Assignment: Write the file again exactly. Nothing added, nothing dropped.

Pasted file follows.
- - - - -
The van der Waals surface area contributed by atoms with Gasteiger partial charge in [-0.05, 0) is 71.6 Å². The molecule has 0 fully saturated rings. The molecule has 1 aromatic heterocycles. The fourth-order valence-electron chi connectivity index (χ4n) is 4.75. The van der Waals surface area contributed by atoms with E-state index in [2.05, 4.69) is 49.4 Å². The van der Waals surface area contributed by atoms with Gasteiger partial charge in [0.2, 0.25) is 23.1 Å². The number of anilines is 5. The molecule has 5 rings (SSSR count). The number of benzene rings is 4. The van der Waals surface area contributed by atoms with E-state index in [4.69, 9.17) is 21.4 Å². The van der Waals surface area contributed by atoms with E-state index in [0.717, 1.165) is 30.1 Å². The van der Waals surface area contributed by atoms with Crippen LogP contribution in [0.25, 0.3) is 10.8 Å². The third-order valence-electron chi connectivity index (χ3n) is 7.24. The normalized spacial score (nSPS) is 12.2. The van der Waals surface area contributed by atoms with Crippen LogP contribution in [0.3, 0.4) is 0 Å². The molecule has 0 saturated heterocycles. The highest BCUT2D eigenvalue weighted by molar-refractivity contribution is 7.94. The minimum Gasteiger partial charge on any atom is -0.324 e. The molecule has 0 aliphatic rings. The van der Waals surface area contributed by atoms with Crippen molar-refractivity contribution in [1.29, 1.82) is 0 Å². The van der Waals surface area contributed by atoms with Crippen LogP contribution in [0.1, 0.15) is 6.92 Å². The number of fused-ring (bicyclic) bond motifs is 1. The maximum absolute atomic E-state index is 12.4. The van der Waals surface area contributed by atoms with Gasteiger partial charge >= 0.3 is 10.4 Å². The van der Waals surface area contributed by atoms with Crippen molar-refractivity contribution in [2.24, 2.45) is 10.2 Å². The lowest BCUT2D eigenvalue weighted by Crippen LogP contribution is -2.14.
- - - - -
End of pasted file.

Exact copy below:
The van der Waals surface area contributed by atoms with Gasteiger partial charge in [-0.05, 0) is 71.6 Å². The molecule has 0 fully saturated rings. The molecule has 1 aromatic heterocycles. The fourth-order valence-electron chi connectivity index (χ4n) is 4.75. The van der Waals surface area contributed by atoms with E-state index in [2.05, 4.69) is 49.4 Å². The van der Waals surface area contributed by atoms with Gasteiger partial charge in [0.2, 0.25) is 23.1 Å². The number of anilines is 5. The molecule has 5 rings (SSSR count). The number of benzene rings is 4. The van der Waals surface area contributed by atoms with E-state index in [4.69, 9.17) is 21.4 Å². The van der Waals surface area contributed by atoms with E-state index in [0.717, 1.165) is 30.1 Å². The van der Waals surface area contributed by atoms with Crippen LogP contribution in [0.25, 0.3) is 10.8 Å². The third-order valence-electron chi connectivity index (χ3n) is 7.24. The normalized spacial score (nSPS) is 12.2. The van der Waals surface area contributed by atoms with Crippen LogP contribution in [0.3, 0.4) is 0 Å². The molecule has 0 saturated heterocycles. The highest BCUT2D eigenvalue weighted by molar-refractivity contribution is 7.94. The minimum Gasteiger partial charge on any atom is -0.324 e. The molecule has 0 aliphatic rings. The van der Waals surface area contributed by atoms with Crippen molar-refractivity contribution in [1.29, 1.82) is 0 Å². The van der Waals surface area contributed by atoms with Crippen LogP contribution in [0.1, 0.15) is 6.92 Å². The number of fused-ring (bicyclic) bond motifs is 1. The maximum absolute atomic E-state index is 12.4. The van der Waals surface area contributed by atoms with Gasteiger partial charge >= 0.3 is 10.4 Å². The van der Waals surface area contributed by atoms with Crippen molar-refractivity contribution in [2.24, 2.45) is 10.2 Å². The lowest BCUT2D eigenvalue weighted by Crippen LogP contribution is -2.14.